How shall we set out in search of “another” method? Shall we venture to suggest a possible direction which can be pursued? There is only a sense of “direction”, no more—but even that is like taking a further step. It seems important to accept—which in itself isn't easy— that “another” poise of consciousness, other than the habitual mental form of activity, is now needed. A poise of consciousness that knows, that feels and acts in a manner other than what we have been accustomed to. The present psychological makeup of our personality divides these three functions—of cognition, affection and volition—into distinct ones. They are almost always at war with one other or, at best, tend to go their own way and have to be reined in so as to offer some semblance of order! But can these three be “unified” in one process, one effective movement of consciousness? A poise of consciousness, in which to know and to feel is to act—for the “power” at source is one but triune in its manifestation. Can we arrive at such a wholeness and integration in our very being that makes us capable of seizing other “wholes” of reality?

We would like to make a further suggestion in this regard. At a time when we are “globetrotters”—both in the geographical and cultural sense—we could examine the history of all great cultures of the past and their contemporary creations and look for indications for these other “methods” that might have been known to them. Not that we could adopt them as such, but they might give us valuable clues as to how to proceed further. This question of a new methodology and our earnest search for it, is, I think, urgent. We must look far and wide, if need be, in our world's sum of culture and knowledge and, very perceptively, pick up those strands that could lead us in the direction of the future.

Having made a round of the three days of the seminar and shared two concerns that pertain to it, we must come to the theme listed in the programme, Working in Matter. The very wording requires that we draw upon experience! In a sense, nothing is more meaningful than sharing an experience—and, in this case, though the experience, in its initial contours, seems to be that of an individual, are we not here, as a collective, all part of it? In the very act of sharing, the two merge—to create a larger identity and to give it a greater relevance.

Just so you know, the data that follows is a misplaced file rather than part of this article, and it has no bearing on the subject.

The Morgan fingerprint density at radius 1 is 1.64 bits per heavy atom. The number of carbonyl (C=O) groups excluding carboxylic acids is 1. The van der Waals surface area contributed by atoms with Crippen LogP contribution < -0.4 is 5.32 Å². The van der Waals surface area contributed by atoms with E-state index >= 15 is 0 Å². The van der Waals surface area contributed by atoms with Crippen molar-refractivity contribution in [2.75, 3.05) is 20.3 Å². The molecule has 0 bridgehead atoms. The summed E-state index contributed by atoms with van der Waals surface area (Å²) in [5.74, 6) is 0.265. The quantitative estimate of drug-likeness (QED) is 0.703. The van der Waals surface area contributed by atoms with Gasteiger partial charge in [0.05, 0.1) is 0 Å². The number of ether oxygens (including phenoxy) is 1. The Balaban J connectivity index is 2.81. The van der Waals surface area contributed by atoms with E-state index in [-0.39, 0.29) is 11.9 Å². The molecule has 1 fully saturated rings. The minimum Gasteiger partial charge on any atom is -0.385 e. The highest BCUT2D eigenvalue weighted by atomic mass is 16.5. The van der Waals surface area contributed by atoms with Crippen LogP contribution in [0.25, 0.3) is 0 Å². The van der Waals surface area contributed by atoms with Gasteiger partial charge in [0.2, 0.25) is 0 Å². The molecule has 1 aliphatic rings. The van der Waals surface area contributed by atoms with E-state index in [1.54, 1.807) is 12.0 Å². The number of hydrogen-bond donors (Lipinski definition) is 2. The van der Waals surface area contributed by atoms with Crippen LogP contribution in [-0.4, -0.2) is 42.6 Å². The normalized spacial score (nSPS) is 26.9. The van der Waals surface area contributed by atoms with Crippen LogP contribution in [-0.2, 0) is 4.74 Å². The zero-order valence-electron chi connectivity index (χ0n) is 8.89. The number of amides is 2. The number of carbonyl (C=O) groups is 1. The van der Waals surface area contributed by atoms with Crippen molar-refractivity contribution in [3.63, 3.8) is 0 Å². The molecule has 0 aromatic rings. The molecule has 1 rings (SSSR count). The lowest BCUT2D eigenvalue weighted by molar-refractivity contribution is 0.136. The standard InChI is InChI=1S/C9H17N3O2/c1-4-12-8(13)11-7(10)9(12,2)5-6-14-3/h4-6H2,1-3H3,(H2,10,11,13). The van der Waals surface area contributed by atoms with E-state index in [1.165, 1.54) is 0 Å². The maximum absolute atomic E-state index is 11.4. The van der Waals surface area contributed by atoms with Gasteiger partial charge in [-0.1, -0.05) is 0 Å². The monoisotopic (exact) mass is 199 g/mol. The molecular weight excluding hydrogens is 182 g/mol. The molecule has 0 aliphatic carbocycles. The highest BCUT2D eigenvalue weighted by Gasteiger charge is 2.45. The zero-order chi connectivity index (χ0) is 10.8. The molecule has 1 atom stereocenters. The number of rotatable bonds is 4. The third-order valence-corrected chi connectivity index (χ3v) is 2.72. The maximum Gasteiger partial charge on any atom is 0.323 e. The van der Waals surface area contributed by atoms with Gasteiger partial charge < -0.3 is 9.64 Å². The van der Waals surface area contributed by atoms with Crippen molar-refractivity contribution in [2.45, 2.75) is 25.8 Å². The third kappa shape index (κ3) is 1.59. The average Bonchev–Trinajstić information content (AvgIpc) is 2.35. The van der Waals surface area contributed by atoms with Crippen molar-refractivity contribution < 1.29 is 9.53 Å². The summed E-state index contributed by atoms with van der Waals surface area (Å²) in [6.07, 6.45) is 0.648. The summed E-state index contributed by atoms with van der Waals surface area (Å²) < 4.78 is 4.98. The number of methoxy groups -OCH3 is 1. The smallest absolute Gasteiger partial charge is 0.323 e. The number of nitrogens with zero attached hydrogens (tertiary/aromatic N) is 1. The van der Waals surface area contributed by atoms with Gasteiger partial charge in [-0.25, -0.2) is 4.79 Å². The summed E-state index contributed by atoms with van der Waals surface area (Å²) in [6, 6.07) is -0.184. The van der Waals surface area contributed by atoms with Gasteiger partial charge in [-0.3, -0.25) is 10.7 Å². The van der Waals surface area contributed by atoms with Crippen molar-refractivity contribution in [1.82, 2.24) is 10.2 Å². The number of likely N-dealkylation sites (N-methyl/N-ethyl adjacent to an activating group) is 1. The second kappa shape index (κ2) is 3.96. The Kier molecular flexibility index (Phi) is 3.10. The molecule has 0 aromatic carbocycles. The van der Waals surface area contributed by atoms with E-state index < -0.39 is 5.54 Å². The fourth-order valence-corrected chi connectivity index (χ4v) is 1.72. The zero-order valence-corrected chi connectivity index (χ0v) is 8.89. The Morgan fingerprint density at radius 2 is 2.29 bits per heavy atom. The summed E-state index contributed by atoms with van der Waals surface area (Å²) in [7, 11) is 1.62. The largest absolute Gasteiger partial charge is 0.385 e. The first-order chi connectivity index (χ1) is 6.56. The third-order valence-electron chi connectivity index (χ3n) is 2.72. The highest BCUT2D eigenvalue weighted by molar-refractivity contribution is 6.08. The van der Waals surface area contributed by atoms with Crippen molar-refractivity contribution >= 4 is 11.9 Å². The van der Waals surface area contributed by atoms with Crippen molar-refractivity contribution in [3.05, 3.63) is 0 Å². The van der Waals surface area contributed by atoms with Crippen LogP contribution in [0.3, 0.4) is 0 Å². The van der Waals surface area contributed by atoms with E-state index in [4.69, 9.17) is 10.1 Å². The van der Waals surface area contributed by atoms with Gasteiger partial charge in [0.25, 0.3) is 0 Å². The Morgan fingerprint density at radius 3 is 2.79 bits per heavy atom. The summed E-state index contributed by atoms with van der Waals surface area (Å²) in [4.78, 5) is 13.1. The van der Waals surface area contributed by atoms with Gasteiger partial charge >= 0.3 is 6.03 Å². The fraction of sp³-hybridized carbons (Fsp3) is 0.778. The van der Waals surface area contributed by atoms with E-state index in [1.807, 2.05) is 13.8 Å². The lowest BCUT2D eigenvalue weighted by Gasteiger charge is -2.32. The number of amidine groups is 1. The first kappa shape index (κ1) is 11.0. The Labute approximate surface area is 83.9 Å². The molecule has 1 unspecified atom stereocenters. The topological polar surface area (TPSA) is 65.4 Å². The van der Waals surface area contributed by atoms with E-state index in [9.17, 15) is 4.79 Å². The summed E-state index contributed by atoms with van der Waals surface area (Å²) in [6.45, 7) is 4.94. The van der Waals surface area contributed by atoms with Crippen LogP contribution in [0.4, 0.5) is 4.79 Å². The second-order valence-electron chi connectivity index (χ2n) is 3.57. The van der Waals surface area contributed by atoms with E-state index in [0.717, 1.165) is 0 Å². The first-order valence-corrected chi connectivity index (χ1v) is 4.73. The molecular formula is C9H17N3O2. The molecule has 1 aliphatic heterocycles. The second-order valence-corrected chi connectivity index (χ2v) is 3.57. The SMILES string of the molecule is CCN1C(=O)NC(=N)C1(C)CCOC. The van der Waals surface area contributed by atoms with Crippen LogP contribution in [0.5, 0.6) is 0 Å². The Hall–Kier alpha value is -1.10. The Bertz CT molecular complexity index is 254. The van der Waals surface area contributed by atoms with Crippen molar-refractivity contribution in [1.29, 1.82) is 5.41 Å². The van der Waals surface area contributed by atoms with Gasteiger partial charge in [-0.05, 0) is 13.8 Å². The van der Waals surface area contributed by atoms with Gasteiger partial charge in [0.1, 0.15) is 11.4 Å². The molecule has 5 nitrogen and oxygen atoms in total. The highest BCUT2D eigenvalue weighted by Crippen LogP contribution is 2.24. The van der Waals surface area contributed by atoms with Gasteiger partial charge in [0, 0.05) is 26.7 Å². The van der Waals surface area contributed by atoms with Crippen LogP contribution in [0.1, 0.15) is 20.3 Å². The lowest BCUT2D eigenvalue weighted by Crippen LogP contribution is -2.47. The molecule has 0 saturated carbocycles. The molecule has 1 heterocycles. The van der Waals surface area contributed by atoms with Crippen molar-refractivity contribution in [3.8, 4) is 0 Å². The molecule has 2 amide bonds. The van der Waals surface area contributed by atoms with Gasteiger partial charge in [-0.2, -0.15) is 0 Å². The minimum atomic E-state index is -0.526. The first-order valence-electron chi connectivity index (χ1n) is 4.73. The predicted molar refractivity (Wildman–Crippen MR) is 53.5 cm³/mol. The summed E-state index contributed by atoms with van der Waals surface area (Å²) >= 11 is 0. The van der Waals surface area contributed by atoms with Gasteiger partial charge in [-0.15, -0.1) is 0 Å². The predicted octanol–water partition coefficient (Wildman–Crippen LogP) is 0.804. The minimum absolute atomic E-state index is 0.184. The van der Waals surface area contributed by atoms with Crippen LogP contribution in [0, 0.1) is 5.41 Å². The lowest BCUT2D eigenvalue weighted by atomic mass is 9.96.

As embodied beings, matter is the very stuff of our existence. It is the matrix in which we live and move and work. We may soar with the spirit, plane on high with the mind—but it is here in the body, in this physical world, that we have to come to terms with the “personality” that is ours. In order to come to terms with it, to seek a perfection of it—which is a big word!—but even some change in it, some degree of integration, it is right here that we have to do it. This realisation takes a bit of sinking in! As mental beings we do not easily accept it. We accept it theoretically perhaps but we do not accept it in life. It takes a very, very long time to do so, a very long time indeed. It is then that we realise how completely rooted in materiality we are.

The body, of course, is our first base and our first environment, our entire life part is rooted in matter and so many levels of the mind too are rooted in matter. When we arrive at that point it comes as a great shock. We tend to think that the “mind” is way above. It isn't. Some levels, of course are—but the fact of rooting is right here.

How do we handle this personality of ours rooted in matter? And also the matter “outside” of us, so to speak,—in the world, other people, matter itself? At a certain point we find that the two are contiguous, that the matter that is ours is also outside. It is not broken up. We discover, in the process, that there are two distinct ways of handling matter. We all have that experience but perhaps letting it flow through words and sharing it with others, we may render it more concrete.

Habitually we handle matter from the “outside”. We see it laid out in space. We see its bits and pieces, we see its objects, we run into its hard, opaque, impenetrable surfaces. We know there are days when we move around the room and we feel awkward and everything jars and jostles—chairs, tables, people... just everything! And there are days when things flow. But when we try to put bits of matter together in a given space what do we do? We establish spatial rapports between these bits and pieces—rapports which are extraneous to one other—and we arrange a space beautifully, with each object in its place.

Our collective habit of dealing with matter in this way—what we might call the “organizational” way—is so deeply ingrained in us, as mental beings, that we deal with our own personality in the same way. This has been the foremost problem of our modern civilization in psychological and sociological terms! We see our external personality in bits and pieces. We look at ourselves from “without”. Since some time, however, there has been a change of perspective and we are more attuned to looking at ourselves differently.